The research allows scientists for the first time to separately examine the strands of a person's maternal and paternal DNA. It also suggests that there may be much more genetic variation between people than previously thought.
Data from two previous human genome studies, published in 2000, had suggested that humans are 99.9 percent genetically identical and that our many differences are rooted in the other 0.1 percent. The new study, however, suggests that people are only about 99.5 percent identical.
"The biggest single surprise is how much we missed the boat with the human genome seven years ago, and how different we really are," Venter told Canada's Globe and Mail.
Venter and his colleagues at the company Celera Genomics put together one of the two genomes sequenced in 2000, the other was assembled by a rival team of federally funded scientists led by Francis Collins.
The new study, led by Venter's new venture, the J. Craig Venter Institute in Maryland, surpasses the earlier research in several ways.
The older studies sequenced composite genomes made up of the DNA of several people, rather than one individual. Also, those studies actually sequenced only half genomes, called "haploid" genomes. Genes are made up of bundles of DNA called chromosomes, and everyone inherits two sets of 23 chromosomes -- one from a mother, and one from a father. The original studies only sequenced one of the sets, on the assumption that the two are very similar. However, the new study mapped all 46 chromosomes.
"It's very easy to start mixing up the readouts from each parent because they are so similar," study coauthor Samuel Levy told the New York Times.
But mapping the pieces separately may help scientists understand how interactions among maternal and paternal genes affect a person's chance of, for example, developing a particular disease. A gene inherited from a father, for example, could predispose a person to developing the disease, while one inherited from the mother might help counteract that.
"I might want to know: Do I have an additive risk from the genomes from both my parents, or did I get some helpful ones from her that counteract the ones from him," Venter explained to the New York Times.
In Venter's case, 44 percent of the genes he inherited from one parent had at least slight differences from the genes he inherited from the other parent, and a third of those variations had never been seen in other people, according to the Times. These findings are what suggest that humans are more genetically variable than previously thought.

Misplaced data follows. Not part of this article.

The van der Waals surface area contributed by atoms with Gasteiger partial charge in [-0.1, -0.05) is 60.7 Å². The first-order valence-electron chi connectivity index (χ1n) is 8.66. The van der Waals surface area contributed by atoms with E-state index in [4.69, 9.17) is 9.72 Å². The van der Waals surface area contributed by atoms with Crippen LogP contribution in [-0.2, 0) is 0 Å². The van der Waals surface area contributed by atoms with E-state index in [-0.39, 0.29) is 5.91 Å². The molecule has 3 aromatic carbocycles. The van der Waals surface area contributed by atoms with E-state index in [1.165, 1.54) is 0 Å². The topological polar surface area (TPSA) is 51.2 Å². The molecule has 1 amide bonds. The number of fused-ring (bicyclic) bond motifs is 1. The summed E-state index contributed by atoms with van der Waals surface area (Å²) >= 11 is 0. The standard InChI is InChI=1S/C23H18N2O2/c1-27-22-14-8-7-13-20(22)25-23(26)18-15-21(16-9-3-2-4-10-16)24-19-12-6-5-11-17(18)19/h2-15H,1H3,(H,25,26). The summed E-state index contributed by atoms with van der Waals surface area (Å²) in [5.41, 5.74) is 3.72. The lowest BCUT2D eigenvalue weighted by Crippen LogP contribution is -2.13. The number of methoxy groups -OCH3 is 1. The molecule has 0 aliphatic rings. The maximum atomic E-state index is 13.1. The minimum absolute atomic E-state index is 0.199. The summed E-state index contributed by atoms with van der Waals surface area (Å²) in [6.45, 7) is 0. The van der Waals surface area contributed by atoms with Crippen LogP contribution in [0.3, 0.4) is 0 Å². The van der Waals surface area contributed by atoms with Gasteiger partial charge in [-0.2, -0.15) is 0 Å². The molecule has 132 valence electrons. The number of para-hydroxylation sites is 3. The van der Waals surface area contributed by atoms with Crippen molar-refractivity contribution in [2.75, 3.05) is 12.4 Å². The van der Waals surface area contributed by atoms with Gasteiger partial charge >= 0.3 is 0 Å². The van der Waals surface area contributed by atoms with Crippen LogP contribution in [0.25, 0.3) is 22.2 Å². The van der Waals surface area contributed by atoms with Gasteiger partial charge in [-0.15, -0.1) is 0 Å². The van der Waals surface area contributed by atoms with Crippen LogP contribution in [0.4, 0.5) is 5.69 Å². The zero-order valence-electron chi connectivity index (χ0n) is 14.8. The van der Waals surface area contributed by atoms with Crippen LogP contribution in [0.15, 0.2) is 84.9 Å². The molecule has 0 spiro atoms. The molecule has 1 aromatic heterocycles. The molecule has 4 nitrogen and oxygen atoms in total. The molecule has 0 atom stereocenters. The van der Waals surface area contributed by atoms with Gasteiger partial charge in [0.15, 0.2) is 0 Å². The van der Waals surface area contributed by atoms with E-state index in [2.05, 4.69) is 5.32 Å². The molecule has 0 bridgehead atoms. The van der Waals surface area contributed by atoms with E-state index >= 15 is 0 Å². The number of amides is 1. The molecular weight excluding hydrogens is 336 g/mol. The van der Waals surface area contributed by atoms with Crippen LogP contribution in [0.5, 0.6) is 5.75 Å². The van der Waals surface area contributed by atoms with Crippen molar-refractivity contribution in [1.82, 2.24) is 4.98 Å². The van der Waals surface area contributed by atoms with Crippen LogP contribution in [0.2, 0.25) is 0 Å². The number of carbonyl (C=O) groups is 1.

Some researchers question Venter's decision to sequence his own DNA, especially because the outspoken scientist has been known for his showmanship.
"There is this long history of Craig's vanity, which for much of the scientific community is irritating," genome expert Edward Rubin of the Lawrence Berkeley National Laboratory told the New York Times.
But Venter said that using his own genome sidesteps some of the privacy concerns that using anyone else's might have raised. He plans to make his entire genome map, along with his medical history and other information, available to researchers. The genome map suggests he has 857 genes with variants that have been linked to diseases, although it's usually not clear exactly what role they play in actually developing the diseases. Venter said he'll likely provide even more information to researchers who want it.
"I'm willing to do anything non-invasive," he joked with the Globe and Mail. "But I'm not giving a brain biopsy."
Decoding a human genome is still an expensive proposition, but it's getting cheaper. The original human genome sequences cost nearly $3 billion. Scientists estimate that today, sequencing an entire genome could probably be done for about $100,000. And many think that in the next five years, the cost could drop to about $1,000. At that point, many people could choose to have their genome mapped.
"This is the ultimate form of genealogy," study co-author Stephen Scherer told the Washington Post. "You'll have incredible information about yourself."